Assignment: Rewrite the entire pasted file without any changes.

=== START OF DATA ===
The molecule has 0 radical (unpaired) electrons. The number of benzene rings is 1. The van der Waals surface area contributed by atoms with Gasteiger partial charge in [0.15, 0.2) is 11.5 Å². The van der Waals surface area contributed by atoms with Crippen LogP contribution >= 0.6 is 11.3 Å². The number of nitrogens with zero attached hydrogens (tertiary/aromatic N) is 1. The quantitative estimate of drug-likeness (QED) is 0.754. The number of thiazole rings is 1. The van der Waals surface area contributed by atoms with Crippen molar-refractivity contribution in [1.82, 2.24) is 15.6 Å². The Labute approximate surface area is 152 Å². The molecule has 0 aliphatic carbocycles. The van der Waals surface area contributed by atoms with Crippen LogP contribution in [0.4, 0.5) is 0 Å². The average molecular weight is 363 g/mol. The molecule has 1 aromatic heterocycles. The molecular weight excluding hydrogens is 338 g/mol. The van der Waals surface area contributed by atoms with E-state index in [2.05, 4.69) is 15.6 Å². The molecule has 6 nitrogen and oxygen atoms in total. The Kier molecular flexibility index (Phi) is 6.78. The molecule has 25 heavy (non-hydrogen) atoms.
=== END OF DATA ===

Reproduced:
The molecule has 0 radical (unpaired) electrons. The number of benzene rings is 1. The van der Waals surface area contributed by atoms with Gasteiger partial charge in [0.15, 0.2) is 11.5 Å². The van der Waals surface area contributed by atoms with Crippen LogP contribution >= 0.6 is 11.3 Å². The number of nitrogens with zero attached hydrogens (tertiary/aromatic N) is 1. The quantitative estimate of drug-likeness (QED) is 0.754. The number of thiazole rings is 1. The van der Waals surface area contributed by atoms with Crippen molar-refractivity contribution in [1.82, 2.24) is 15.6 Å². The Labute approximate surface area is 152 Å². The molecule has 0 aliphatic carbocycles. The van der Waals surface area contributed by atoms with Crippen LogP contribution in [0.4, 0.5) is 0 Å². The average molecular weight is 363 g/mol. The molecule has 1 aromatic heterocycles. The molecular weight excluding hydrogens is 338 g/mol. The van der Waals surface area contributed by atoms with E-state index in [2.05, 4.69) is 15.6 Å². The molecule has 6 nitrogen and oxygen atoms in total. The Kier molecular flexibility index (Phi) is 6.78. The molecule has 25 heavy (non-hydrogen) atoms.